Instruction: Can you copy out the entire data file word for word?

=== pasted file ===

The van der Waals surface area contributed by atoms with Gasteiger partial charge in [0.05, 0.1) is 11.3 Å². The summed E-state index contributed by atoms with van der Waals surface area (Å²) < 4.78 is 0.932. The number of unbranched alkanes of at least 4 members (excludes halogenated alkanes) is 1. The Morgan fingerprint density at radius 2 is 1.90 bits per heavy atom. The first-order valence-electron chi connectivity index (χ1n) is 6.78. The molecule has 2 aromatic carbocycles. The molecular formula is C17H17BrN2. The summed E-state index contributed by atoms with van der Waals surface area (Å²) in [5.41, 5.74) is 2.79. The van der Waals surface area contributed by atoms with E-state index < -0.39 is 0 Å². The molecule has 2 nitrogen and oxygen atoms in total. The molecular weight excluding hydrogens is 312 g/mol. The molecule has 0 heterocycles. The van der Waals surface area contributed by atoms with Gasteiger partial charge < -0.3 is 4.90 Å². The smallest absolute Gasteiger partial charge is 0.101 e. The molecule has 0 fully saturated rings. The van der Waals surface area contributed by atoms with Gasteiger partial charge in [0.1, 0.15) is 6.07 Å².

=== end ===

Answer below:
The van der Waals surface area contributed by atoms with Gasteiger partial charge in [0.05, 0.1) is 11.3 Å². The summed E-state index contributed by atoms with van der Waals surface area (Å²) < 4.78 is 0.932. The number of unbranched alkanes of at least 4 members (excludes halogenated alkanes) is 1. The Morgan fingerprint density at radius 2 is 1.90 bits per heavy atom. The first-order valence-electron chi connectivity index (χ1n) is 6.78. The molecule has 2 aromatic carbocycles. The molecular formula is C17H17BrN2. The summed E-state index contributed by atoms with van der Waals surface area (Å²) in [5.41, 5.74) is 2.79. The van der Waals surface area contributed by atoms with E-state index < -0.39 is 0 Å². The molecule has 2 nitrogen and oxygen atoms in total. The molecular weight excluding hydrogens is 312 g/mol. The molecule has 0 heterocycles. The van der Waals surface area contributed by atoms with Gasteiger partial charge < -0.3 is 4.90 Å². The smallest absolute Gasteiger partial charge is 0.101 e. The molecule has 0 fully saturated rings. The van der Waals surface area contributed by atoms with Gasteiger partial charge in [0.1, 0.15) is 6.07 Å².